In this speech, Benvolio gives an accurate description and seeks to shed light on the situation so that Lord Montague can understand it. There is another fight, later in the play, that Benvolio also tries to explain.
Benvolio Intervenes for Justice
In the first scene of act three, there is another fight. This one has very tragic consequences. Ultimately, that fight leads to the tragic death of Mercutio, another one of Romeo's friends.That sad death causes Romeo Montague to kill Tybalt, a Capulet.
Tybalt's death begins the sad downfall of Romeo and Juliet, leading to their double suicide.
Benvolio explains this fight to Prince Escalus. He explains Romeo's actions, in an attempt to save Romeo from a death sentence.
Tybalt, here slain, whom Romeo's hand did slay;
Romeo that spoke him fair, bade him bethink 1670
How nice the quarrel was, and urged withal
Your high displeasure: all this uttered
With gentle breath, calm look, knees humbly bow'd,
Could not take truce with the unruly spleen
Of Tybalt deaf to peace, but that he tilts 1675
With piercing steel at bold Mercutio's breast,
Who all as hot, turns deadly point to point,
And, with a martial scorn, with one hand beats
Cold death aside, and with the other sends
It back to Tybalt, whose dexterity, 1680
Retorts it: Romeo he cries aloud,
'Hold, friends! friends, part!' and, swifter than
His agile arm beats down their fatal points,
And 'twixt them rushes; underneath whose arm 1685
An envious thrust from Tybalt hit the life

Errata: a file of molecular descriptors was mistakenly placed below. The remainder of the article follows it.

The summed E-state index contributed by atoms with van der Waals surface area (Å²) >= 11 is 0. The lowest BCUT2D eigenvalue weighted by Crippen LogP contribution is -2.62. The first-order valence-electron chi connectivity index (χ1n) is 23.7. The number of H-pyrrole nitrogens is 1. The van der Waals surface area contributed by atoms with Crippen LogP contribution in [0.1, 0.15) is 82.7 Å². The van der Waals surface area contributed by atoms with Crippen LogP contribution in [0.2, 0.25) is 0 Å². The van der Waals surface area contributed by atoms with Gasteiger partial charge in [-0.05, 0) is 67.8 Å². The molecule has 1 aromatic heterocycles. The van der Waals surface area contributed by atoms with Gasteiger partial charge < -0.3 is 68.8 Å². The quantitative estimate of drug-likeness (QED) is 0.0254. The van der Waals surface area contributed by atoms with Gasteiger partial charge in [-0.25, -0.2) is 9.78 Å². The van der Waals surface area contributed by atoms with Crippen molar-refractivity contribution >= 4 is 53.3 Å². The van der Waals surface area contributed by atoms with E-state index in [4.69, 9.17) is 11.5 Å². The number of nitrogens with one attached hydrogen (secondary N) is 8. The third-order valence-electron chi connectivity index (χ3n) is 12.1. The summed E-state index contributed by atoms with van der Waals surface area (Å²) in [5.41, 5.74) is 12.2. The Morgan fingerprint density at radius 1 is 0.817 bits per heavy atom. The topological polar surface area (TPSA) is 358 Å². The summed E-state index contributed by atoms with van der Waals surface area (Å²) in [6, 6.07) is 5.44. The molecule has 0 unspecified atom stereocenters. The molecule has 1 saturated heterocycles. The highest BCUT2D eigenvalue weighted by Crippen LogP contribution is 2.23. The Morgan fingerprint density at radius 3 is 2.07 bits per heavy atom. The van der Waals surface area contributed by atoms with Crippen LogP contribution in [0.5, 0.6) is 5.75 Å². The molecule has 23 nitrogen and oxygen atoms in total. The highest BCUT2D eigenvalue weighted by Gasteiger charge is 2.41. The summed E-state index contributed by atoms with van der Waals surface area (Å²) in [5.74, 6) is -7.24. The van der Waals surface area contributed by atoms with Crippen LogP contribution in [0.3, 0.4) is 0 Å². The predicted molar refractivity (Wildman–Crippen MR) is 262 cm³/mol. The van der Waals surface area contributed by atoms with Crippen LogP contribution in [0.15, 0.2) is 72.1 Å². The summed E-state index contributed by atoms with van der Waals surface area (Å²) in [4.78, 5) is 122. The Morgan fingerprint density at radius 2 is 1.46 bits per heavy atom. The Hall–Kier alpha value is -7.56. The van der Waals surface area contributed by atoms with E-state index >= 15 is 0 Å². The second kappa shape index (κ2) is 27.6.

Of stout Mercutio, and then Tybalt fled;
But by and by comes back to Romeo,
Who had but newly entertain'd revenge,
And to 't they go like lightning, for, ere I
Could draw to part them, was stout Tybalt slain.
And, as he fell, did Romeo turn and fly.
This is the truth, or let Benvolio die.
Benvolio could be seen to be defending Romeo in his explanation. Benvolio attempts to intervene on behalf of his friend Romeo. In the end of that scene, the Prince of Verona relents, and changes Romeo's punishment to exile. Romeo's life is spared.
Hear Benvolio's Monologue Spoken Aloud
This is truth, or let Benvolio die.— Benvolio, to the Prince of Verona
Does Benvolio Die in Romeo and Juliet?
The answer to this question is NO. Benvolio does not die in Romeo and Juliet.
Benvolio's "Death" Is a Trick Question
Sometimes, teachers will ask a trick question. They may ask "How does Benvolio die in Romeo and Juliet?" Often, this is to determine if students have actually read the assigned portions of the play.
Benvolio does not die in the play, but there are good reasons why people might be confused about this fact.
Reasons for Confusion About Benvolio's "Death"
Romeo has a number of friends in his circle. Sometimes people get the names confused. Romeo's friend Mercutio does die in Act 3 of the play. It's understandable that some students might confuse Benvolio and Mercutio.
As an interesting coincidence, Benvolio does not have any additional speeches after Act 3 of Romeo and Juliet. In the original stage directions, Benvolio does not even appear onstage after that point. So, it's also possible that some people might assume that Benvolio dies. There are many deaths throughout the play. It would be a natural mistake to assume that Benvolio is dead, simply because he does not have any lines in the play after Act 3.
The truth is, Benvolio survives the tragedy, even though his character is not given much attention toward the end of Shakespeare's Romeo and Juliet.
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© 2018 Jule Romans